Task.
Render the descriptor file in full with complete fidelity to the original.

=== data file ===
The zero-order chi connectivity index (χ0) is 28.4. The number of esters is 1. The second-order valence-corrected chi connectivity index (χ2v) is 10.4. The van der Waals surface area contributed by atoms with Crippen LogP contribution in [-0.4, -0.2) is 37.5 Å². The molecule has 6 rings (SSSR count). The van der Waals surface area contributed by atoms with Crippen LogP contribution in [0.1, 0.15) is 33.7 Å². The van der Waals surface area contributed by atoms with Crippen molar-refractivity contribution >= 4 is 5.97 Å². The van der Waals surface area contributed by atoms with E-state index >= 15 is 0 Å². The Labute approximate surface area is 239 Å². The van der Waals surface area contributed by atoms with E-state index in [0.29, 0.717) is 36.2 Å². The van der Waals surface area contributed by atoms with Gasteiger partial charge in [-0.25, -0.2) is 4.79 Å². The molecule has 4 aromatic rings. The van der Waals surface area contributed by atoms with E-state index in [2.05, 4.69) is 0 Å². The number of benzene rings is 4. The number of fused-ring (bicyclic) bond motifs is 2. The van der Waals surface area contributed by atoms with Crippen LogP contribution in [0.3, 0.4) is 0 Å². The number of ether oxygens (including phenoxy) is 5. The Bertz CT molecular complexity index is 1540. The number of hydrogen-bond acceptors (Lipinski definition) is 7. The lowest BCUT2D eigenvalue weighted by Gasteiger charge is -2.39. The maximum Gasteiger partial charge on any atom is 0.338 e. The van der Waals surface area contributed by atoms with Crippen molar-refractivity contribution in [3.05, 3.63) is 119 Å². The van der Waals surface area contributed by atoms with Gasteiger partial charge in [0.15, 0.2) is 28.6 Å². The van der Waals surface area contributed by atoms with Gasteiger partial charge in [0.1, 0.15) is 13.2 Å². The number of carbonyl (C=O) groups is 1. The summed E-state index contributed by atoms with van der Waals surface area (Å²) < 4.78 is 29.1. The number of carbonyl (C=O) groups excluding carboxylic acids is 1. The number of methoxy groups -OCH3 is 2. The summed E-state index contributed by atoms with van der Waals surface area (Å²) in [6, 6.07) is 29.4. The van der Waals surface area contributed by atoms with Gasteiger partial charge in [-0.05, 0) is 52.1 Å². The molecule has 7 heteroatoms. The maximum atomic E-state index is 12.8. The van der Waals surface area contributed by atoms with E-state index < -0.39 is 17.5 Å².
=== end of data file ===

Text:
The zero-order chi connectivity index (χ0) is 28.4. The number of esters is 1. The second-order valence-corrected chi connectivity index (χ2v) is 10.4. The van der Waals surface area contributed by atoms with Crippen LogP contribution in [-0.4, -0.2) is 37.5 Å². The molecule has 6 rings (SSSR count). The van der Waals surface area contributed by atoms with Crippen LogP contribution in [0.1, 0.15) is 33.7 Å². The van der Waals surface area contributed by atoms with Crippen molar-refractivity contribution >= 4 is 5.97 Å². The van der Waals surface area contributed by atoms with E-state index >= 15 is 0 Å². The Labute approximate surface area is 239 Å². The van der Waals surface area contributed by atoms with E-state index in [0.29, 0.717) is 36.2 Å². The van der Waals surface area contributed by atoms with Gasteiger partial charge in [-0.25, -0.2) is 4.79 Å². The molecule has 4 aromatic rings. The van der Waals surface area contributed by atoms with E-state index in [2.05, 4.69) is 0 Å². The number of benzene rings is 4. The number of fused-ring (bicyclic) bond motifs is 2. The van der Waals surface area contributed by atoms with Crippen LogP contribution in [0.3, 0.4) is 0 Å². The number of ether oxygens (including phenoxy) is 5. The Bertz CT molecular complexity index is 1540. The number of hydrogen-bond acceptors (Lipinski definition) is 7. The lowest BCUT2D eigenvalue weighted by Gasteiger charge is -2.39. The maximum Gasteiger partial charge on any atom is 0.338 e. The van der Waals surface area contributed by atoms with Crippen molar-refractivity contribution in [3.05, 3.63) is 119 Å². The van der Waals surface area contributed by atoms with Gasteiger partial charge in [0.15, 0.2) is 28.6 Å². The van der Waals surface area contributed by atoms with Gasteiger partial charge in [0.1, 0.15) is 13.2 Å². The number of carbonyl (C=O) groups is 1. The summed E-state index contributed by atoms with van der Waals surface area (Å²) < 4.78 is 29.1. The number of carbonyl (C=O) groups excluding carboxylic acids is 1. The number of methoxy groups -OCH3 is 2. The summed E-state index contributed by atoms with van der Waals surface area (Å²) in [6, 6.07) is 29.4. The van der Waals surface area contributed by atoms with Gasteiger partial charge in [-0.05, 0) is 52.1 Å². The molecule has 7 heteroatoms. The maximum atomic E-state index is 12.8. The van der Waals surface area contributed by atoms with E-state index < -0.39 is 17.5 Å².